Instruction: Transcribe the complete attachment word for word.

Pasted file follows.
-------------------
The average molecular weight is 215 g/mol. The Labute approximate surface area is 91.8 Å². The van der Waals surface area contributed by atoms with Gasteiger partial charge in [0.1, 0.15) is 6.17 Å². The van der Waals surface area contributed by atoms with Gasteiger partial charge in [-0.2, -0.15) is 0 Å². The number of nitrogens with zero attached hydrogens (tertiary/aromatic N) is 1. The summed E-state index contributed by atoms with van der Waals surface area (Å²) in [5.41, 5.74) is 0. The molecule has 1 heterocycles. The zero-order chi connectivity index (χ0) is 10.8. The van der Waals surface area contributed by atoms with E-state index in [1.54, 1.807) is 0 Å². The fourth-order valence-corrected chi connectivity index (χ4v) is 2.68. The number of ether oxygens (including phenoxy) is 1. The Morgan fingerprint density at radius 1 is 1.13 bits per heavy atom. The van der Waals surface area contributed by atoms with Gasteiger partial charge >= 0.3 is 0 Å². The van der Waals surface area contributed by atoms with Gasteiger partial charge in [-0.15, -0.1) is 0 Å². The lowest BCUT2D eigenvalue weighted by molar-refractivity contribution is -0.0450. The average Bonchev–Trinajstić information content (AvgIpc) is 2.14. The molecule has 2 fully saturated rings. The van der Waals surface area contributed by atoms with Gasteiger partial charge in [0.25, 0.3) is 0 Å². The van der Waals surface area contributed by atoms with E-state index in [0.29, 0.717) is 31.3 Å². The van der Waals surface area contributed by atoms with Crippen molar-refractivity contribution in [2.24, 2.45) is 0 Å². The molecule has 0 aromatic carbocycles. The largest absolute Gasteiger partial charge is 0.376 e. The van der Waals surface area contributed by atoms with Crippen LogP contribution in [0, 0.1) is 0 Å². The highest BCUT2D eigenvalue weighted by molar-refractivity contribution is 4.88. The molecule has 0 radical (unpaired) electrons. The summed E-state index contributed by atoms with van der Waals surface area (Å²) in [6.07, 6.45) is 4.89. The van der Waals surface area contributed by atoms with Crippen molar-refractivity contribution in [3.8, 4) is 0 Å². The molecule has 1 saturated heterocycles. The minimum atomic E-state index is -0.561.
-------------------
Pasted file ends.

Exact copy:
The average molecular weight is 215 g/mol. The Labute approximate surface area is 91.8 Å². The van der Waals surface area contributed by atoms with Gasteiger partial charge in [0.1, 0.15) is 6.17 Å². The van der Waals surface area contributed by atoms with Gasteiger partial charge in [-0.2, -0.15) is 0 Å². The number of nitrogens with zero attached hydrogens (tertiary/aromatic N) is 1. The summed E-state index contributed by atoms with van der Waals surface area (Å²) in [5.41, 5.74) is 0. The molecule has 1 heterocycles. The zero-order chi connectivity index (χ0) is 10.8. The van der Waals surface area contributed by atoms with E-state index in [1.54, 1.807) is 0 Å². The fourth-order valence-corrected chi connectivity index (χ4v) is 2.68. The number of ether oxygens (including phenoxy) is 1. The Morgan fingerprint density at radius 1 is 1.13 bits per heavy atom. The van der Waals surface area contributed by atoms with Gasteiger partial charge >= 0.3 is 0 Å². The van der Waals surface area contributed by atoms with Gasteiger partial charge in [-0.15, -0.1) is 0 Å². The lowest BCUT2D eigenvalue weighted by molar-refractivity contribution is -0.0450. The average Bonchev–Trinajstić information content (AvgIpc) is 2.14. The molecule has 2 fully saturated rings. The van der Waals surface area contributed by atoms with Gasteiger partial charge in [0.25, 0.3) is 0 Å². The van der Waals surface area contributed by atoms with E-state index in [0.29, 0.717) is 31.3 Å². The van der Waals surface area contributed by atoms with Crippen molar-refractivity contribution in [2.24, 2.45) is 0 Å². The molecule has 0 aromatic carbocycles. The largest absolute Gasteiger partial charge is 0.376 e. The van der Waals surface area contributed by atoms with Crippen LogP contribution in [0, 0.1) is 0 Å². The highest BCUT2D eigenvalue weighted by molar-refractivity contribution is 4.88. The molecule has 0 radical (unpaired) electrons. The summed E-state index contributed by atoms with van der Waals surface area (Å²) in [6.07, 6.45) is 4.89. The van der Waals surface area contributed by atoms with Crippen molar-refractivity contribution in [3.8, 4) is 0 Å². The molecule has 1 saturated heterocycles. The minimum atomic E-state index is -0.561.